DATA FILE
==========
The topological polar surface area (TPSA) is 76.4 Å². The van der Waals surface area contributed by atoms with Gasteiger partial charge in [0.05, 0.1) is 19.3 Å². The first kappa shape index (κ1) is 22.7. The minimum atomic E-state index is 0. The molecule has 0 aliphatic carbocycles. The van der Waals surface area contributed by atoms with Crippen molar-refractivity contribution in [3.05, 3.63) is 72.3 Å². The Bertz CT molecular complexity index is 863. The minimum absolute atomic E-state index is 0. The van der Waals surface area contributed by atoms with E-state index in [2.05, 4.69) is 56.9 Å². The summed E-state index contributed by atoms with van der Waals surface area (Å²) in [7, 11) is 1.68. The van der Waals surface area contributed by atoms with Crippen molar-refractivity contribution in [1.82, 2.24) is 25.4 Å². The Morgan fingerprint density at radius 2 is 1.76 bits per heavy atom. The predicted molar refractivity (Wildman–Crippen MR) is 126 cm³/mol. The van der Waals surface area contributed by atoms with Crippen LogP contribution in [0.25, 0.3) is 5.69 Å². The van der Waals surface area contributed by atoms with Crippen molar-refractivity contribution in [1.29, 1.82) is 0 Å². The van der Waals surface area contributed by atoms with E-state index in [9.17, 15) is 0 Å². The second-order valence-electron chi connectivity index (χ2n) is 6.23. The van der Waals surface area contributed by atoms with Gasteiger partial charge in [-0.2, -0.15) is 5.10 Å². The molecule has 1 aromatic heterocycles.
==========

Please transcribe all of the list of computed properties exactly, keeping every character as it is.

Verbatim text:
The topological polar surface area (TPSA) is 76.4 Å². The van der Waals surface area contributed by atoms with Gasteiger partial charge in [0.05, 0.1) is 19.3 Å². The first kappa shape index (κ1) is 22.7. The minimum atomic E-state index is 0. The molecule has 0 aliphatic carbocycles. The van der Waals surface area contributed by atoms with Crippen molar-refractivity contribution in [3.05, 3.63) is 72.3 Å². The Bertz CT molecular complexity index is 863. The minimum absolute atomic E-state index is 0. The van der Waals surface area contributed by atoms with E-state index in [2.05, 4.69) is 56.9 Å². The summed E-state index contributed by atoms with van der Waals surface area (Å²) in [7, 11) is 1.68. The van der Waals surface area contributed by atoms with Crippen molar-refractivity contribution in [1.82, 2.24) is 25.4 Å². The Morgan fingerprint density at radius 2 is 1.76 bits per heavy atom. The predicted molar refractivity (Wildman–Crippen MR) is 126 cm³/mol. The van der Waals surface area contributed by atoms with Crippen LogP contribution in [0.25, 0.3) is 5.69 Å². The van der Waals surface area contributed by atoms with Crippen molar-refractivity contribution in [1.29, 1.82) is 0 Å². The van der Waals surface area contributed by atoms with E-state index in [9.17, 15) is 0 Å². The second-order valence-electron chi connectivity index (χ2n) is 6.23. The van der Waals surface area contributed by atoms with Gasteiger partial charge in [-0.2, -0.15) is 5.10 Å². The molecule has 1 aromatic heterocycles.